By Sandhya Jha

I hung out at the intersection of La Mission and the Mission. I was hanging out at the intersection of the past and the future.

A couple of months ago, I went to a fundraiser with a good friend of mine at a Mexican restaurant in the Mission District of San Francisco. The organization was YWU, Young Workers United, which organizes restaurant workers in the city, particularly Spanish-speaking restaurant workers, and helps them mobilize for fair wages and sick leave and safe working conditions. I’m a huge fan, because these are the folks that unions can’t get to and restaurants take horrific advantage of. It was a good cause and good people and GOOOOOOOOOD food. It’s also good for me to hang out in places where English isn’t the standard language of operations, because it’s easy for me to forget the privilege I have daily because I speak the dominant culture’s language fluently.

The thing is, the dominant culture had rented the bar upstairs.

When the YWU party was in full swing, I didn’t notice it as much, but when they slowed their roll for a minute to show a brief film about YWU, I noticed it a lot more: every couple of minutes a just-grungy-enough-to-be-trendy White person would poke his head around the corner and a wave of punk music would flood the room, drifting down from the club directly above the restaurant. They would realize their mistake and close the door (or not) and climb the steep stairs to their real destination.

This comes as no surprise to anyone who lives in the Bay Area, but La Mission is on an inexorable march towards middle-class Whiteness. The Bratt brothers made that movie for a reason: the community they grew up in is in its death throes. Those hipster kids are taking over; even the taquerias that are forever old are packed with trendy middle class kids and increasingly by moneyed ex-frat boys, too. They’re not just coming in for an urban adventure on a Friday night any more; they’re there all week.

It’s one of a million casualties of gentrification across the nation (or, as my truth-telling friends at POOR Magazine/Prensa POBRE call it, gentriF**Kation).

A friend of mine recently reminded me that those people who work at Google and Facebook are not bad people trying to destroy the culture of San Francisco. I agreed that gentrification wasn’t an issue that was created by any given individual, nor could it be fixed by any given individual.

Yet, the reason a number of my friends were part of the protest against the Google buses in San Francisco recently is because a corporation is aiding lots and lots of individuals in their individual pursuits that end up adding up to gentrification instead of recognizing their impact on the community and participating in community-based solutions to a community problem. (In policy terms, the company is creating a negative externality born by a community that does not receive public benefits.)

I remember facilitating, maybe a year ago, a group of young progressive/radical South Asians to talk about spirituality and affordable housing. The downest, most radical guy in the group showed us a video his organization had made on gentrification. It was tight. Then he dropped this bomb on the group: “We may all be brown and down, but it doesn’t matter where any of us in this room move in Oakland: we’re gentrifiers, too.”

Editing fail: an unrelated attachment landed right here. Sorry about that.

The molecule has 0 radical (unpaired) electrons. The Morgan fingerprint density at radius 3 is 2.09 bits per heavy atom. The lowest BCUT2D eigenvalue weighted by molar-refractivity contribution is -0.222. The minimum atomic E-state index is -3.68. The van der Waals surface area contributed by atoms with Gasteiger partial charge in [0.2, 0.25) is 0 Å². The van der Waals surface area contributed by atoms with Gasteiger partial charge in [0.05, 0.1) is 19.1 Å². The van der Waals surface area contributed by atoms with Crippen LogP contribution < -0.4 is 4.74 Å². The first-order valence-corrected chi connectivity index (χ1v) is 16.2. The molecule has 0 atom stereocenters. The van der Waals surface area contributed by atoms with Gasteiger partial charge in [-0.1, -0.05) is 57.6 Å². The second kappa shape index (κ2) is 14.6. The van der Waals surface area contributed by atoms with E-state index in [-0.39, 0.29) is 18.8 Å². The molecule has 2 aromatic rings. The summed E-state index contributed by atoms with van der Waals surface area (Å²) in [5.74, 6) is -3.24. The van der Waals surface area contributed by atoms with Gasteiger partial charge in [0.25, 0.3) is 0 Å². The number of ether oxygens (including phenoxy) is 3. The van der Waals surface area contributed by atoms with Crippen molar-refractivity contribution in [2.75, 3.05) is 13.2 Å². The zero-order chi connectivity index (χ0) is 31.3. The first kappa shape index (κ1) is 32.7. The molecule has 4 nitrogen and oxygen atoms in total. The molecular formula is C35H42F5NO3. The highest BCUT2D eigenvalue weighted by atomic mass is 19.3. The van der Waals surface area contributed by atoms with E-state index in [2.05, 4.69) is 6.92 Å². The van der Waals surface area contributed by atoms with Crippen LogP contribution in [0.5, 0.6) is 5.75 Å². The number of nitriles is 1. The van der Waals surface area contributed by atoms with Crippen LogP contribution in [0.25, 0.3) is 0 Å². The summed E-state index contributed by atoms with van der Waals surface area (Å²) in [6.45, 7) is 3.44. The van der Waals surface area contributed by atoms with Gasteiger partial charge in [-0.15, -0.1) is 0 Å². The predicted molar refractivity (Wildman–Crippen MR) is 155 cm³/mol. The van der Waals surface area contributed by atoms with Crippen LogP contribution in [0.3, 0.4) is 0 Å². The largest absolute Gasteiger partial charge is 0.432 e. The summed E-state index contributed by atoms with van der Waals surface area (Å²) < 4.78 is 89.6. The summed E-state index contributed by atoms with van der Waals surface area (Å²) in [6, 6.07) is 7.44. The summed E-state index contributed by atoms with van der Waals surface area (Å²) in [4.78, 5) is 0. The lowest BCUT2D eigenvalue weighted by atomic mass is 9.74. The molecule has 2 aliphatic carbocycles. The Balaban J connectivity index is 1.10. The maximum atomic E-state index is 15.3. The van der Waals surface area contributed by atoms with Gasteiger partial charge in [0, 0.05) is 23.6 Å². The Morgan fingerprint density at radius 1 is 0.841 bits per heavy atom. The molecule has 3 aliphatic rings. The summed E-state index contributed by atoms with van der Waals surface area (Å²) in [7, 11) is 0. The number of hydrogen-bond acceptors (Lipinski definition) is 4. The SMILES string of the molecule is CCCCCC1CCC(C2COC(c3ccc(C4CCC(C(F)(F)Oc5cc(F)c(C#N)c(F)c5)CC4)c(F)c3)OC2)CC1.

I complain about how San Francisco is a lost cause for the people who are fighting to preserve the historic culture and also affordable housing for poor people there; not just the Mission but the whole city seems to me to be on an inexorable march towards gentrification, and even some of the most committed activists there don’t pretend they’re going to stop the rolling tide; they’re just trying to slow it.

But I’m not sure how far behind Oakland is. We definitely have two Oaklands, and the rich Oakland keeps encroaching on the poor and also expecting the neighborhoods bend to their will. Will we end up with more and more intensely contrasting neighborhoods, with the eruption that will almost inevitably result? Or will people who have called Oakland home for generations simply get pushed past the wealthy surrounding communities way out to the “affordable” locations that then require a 2-hour commute each way to return to the low-wage service jobs that a wealthy Oakland will still require?

comedian recently joked that he didn’t want so much gentrification, just enough so that he could get creme brulee. The challenge of gentrification is that at first it looks pretty awesome. Poor people don’t like blight. They don’t like living in fear. They don’t like gunshots. They don’t like living in food deserts. So when people with connections and access to power bring in more city investment in roads and force deadbeat landlords to maintain properties and increased police engagement in the community, that’s pretty awesome.

But the joke becomes less funny at a certain point in the redevelopment process. I find myself thinking about a man speaking to the mayor at one of her listening sessions two months ago. He was formerly homeless and living in transitional housing on the edge of Oakland’s recently redeveloped Uptown neighborhood which used to be more dangerous and more blighted. “Ms. Quan,” he said, “a lot of us here are old. We can’t walk the six blocks to the bus to the grocery store, and we DEFINITELY can’t walk the six blocks back weighed down with groceries. Taco Bell’s a cheap option, but it’s closed for renovations. You want us, on our fixed incomes, to go to the restaurant down the block from us? It sells $14 hamburgers. I bet they’re good, but they’re $14.”

I don’t know what the solution is, and I know that I’m part of the problem I’m trying to solve. I did joke to a friend who is gentrifying North Oakland that I didn’t displace anyone since my building used to be a warehouse, so I’m okay on the gentrification front. But I know that in reality my willingness and ability to buy a middle-class condo in Oakland changed the culture of the city and perpetuated the market for middle-class housing that requires certain infrastructure standards while my friends in Deep East, the Fruitvale and West can’t get access to the same amount of city infrastructure support.

My favorite alt country song goes “sometimes you’re the windshield; sometimes you’re the bug.” When it comes to gentrification, I may at one point have been the YWU member in the Mexican restaurant, but mostly I’m the White hipster heading upstairs to the punk concert.

Editor’s Note: This piece reflects an individual opinion and is not a reported story from Oakland Local. Oakland Local invites community residents to share their views about events and issues in Oakland. See our guidelines.

6 Responses

  1. Adrian